The number of photons used to generate a radiographic image determines the amount of mottle (AKA noise) in the image. Figure A makes use of very few photons and has a much higher level of mottle than figure B. Fluoroscopy images are generally very low quality, and are used to identify the location of a catheter rather than for diagnostic interpretation. Digital photospot images are acquired using radiation intensities that use ~100 or so times more photons, and are considered to be diagnostic.

Head Phantom

Figure C. One frame of a fluoroscopic run of a skull phantom (AP projection) Figure D. One digital photospot image of the same skull phantom shown in Figure C.

Figure C shows one single frame of a fluoroscopy run of a skull phantom, with a nominal image intensifier diameter of 25 cm. The techniques used (selected by the II system) to acquire this image were a x-ray tube voltage of 74 kV and tube current of 2.2 mA. The choice of x-ray techniques for the skull phantom are slightly lower than those used to image the pelvis phantom (Figure A) because this projection of the skull phantom is less attenuating the pelvis AP projection. The radiation air kerma at the entrance of the phantom was 26 mGy/minute (~2.9 R/minute), so the single frame shown in Figure C required an entrance skin air kerma of 0.014 mGy.

Figure D shows the corresponding digital photospot image (radiograph) taken at the completion of the fluoroscopy run. To generate the radiograph shown in Figure D, the imaging chain used an x-ray tube voltage of 68 kV and a total tube current exposure time product of 6 mAs (high current/short exposure time). The entrance skin air kerma required to generate the image in Figure D was 0.94 mGy, or a factor of 67 times higher (i.e., 0.94/0.014) than the single fluoroscopy frame depicted in Figure C. As expected, the image quality (i.e., mottle) of the image in Figure D is low, and the image is acceptable for diagnostic purposes. By contrast, the mottle in the image in Figure C is very high, and the single frame shown in Figure C would not be deemed to be of diagnostic quality for most clinical applications.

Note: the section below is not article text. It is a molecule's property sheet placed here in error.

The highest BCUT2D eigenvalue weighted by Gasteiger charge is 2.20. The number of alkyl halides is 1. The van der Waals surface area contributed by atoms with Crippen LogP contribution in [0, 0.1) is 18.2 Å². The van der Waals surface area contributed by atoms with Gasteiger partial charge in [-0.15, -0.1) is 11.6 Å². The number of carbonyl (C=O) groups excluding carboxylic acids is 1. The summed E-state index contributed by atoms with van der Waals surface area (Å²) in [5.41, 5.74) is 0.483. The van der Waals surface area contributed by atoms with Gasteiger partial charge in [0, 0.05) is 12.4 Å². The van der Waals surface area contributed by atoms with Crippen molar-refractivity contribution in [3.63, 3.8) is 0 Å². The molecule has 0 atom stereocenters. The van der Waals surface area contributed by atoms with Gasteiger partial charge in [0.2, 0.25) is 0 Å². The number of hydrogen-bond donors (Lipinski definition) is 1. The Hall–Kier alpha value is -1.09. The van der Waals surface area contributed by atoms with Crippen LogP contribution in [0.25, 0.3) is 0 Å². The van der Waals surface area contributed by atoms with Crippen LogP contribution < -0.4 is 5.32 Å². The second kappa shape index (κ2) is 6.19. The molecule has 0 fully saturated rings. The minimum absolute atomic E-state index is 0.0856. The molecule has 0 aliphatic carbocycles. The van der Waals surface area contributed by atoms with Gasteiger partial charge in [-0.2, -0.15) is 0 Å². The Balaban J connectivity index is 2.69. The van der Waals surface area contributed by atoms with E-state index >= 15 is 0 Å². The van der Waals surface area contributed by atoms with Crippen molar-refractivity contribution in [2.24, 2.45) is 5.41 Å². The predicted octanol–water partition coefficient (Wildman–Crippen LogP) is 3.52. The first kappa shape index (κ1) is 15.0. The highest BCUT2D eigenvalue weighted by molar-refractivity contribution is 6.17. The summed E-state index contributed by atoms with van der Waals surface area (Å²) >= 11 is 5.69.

In comparing a single frame from a fluoroscopy run (Figure A and Figure C) with a digital photospot (Figure B and Figure D), it is important to note that the imaging chain is identical except for the amount of radiation used to acquire the image. The amount of mottle (noise) in an image is inversely proportional to the square root of the number of photons used to acquire the image. In other words, a single frames from a fluoroscopy series that uses ~100 times less radiation than a digital photospot image will have approximately ten times more mottle. This increased mottle will limit the ability to detect low contrast lesions; a fluoroscopy frame is expected to have about a tenfold reduction in lesion detection (contrast or lesion effective thickness) than the corresponding digital photospot image.